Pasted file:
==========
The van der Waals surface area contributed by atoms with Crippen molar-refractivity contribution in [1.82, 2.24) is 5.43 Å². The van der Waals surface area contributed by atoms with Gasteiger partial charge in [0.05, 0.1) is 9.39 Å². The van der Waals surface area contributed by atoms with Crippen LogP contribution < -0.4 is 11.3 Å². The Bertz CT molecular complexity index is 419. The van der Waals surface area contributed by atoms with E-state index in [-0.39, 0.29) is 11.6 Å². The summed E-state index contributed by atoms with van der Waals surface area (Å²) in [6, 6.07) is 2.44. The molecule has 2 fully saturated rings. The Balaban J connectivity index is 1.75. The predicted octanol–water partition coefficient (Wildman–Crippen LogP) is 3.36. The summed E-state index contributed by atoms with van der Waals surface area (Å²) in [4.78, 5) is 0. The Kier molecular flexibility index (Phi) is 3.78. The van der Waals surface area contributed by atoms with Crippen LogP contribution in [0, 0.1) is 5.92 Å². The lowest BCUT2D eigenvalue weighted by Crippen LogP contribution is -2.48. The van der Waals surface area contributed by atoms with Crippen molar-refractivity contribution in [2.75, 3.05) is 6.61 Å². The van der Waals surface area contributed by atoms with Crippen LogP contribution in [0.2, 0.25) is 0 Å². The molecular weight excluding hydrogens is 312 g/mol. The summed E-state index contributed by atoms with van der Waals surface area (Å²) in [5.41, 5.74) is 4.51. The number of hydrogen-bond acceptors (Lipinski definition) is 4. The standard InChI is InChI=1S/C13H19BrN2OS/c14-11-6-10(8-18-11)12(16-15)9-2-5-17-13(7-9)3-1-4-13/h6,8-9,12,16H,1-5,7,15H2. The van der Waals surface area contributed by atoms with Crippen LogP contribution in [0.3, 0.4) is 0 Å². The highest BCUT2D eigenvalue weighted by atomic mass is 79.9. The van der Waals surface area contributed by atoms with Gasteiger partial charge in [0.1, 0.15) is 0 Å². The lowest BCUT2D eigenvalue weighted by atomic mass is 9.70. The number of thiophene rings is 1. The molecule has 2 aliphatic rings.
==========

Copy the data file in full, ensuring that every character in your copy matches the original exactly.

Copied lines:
The van der Waals surface area contributed by atoms with Crippen molar-refractivity contribution in [1.82, 2.24) is 5.43 Å². The van der Waals surface area contributed by atoms with Gasteiger partial charge in [0.05, 0.1) is 9.39 Å². The van der Waals surface area contributed by atoms with Crippen LogP contribution < -0.4 is 11.3 Å². The Bertz CT molecular complexity index is 419. The van der Waals surface area contributed by atoms with E-state index in [-0.39, 0.29) is 11.6 Å². The summed E-state index contributed by atoms with van der Waals surface area (Å²) in [6, 6.07) is 2.44. The molecule has 2 fully saturated rings. The Balaban J connectivity index is 1.75. The predicted octanol–water partition coefficient (Wildman–Crippen LogP) is 3.36. The summed E-state index contributed by atoms with van der Waals surface area (Å²) in [4.78, 5) is 0. The Kier molecular flexibility index (Phi) is 3.78. The van der Waals surface area contributed by atoms with Crippen LogP contribution in [0, 0.1) is 5.92 Å². The lowest BCUT2D eigenvalue weighted by Crippen LogP contribution is -2.48. The van der Waals surface area contributed by atoms with Crippen molar-refractivity contribution in [2.75, 3.05) is 6.61 Å². The van der Waals surface area contributed by atoms with Crippen LogP contribution in [0.2, 0.25) is 0 Å². The molecular weight excluding hydrogens is 312 g/mol. The summed E-state index contributed by atoms with van der Waals surface area (Å²) in [5.41, 5.74) is 4.51. The number of hydrogen-bond acceptors (Lipinski definition) is 4. The standard InChI is InChI=1S/C13H19BrN2OS/c14-11-6-10(8-18-11)12(16-15)9-2-5-17-13(7-9)3-1-4-13/h6,8-9,12,16H,1-5,7,15H2. The van der Waals surface area contributed by atoms with Crippen LogP contribution in [0.3, 0.4) is 0 Å². The highest BCUT2D eigenvalue weighted by atomic mass is 79.9. The van der Waals surface area contributed by atoms with Gasteiger partial charge in [0.1, 0.15) is 0 Å². The lowest BCUT2D eigenvalue weighted by atomic mass is 9.70. The number of thiophene rings is 1. The molecule has 2 aliphatic rings.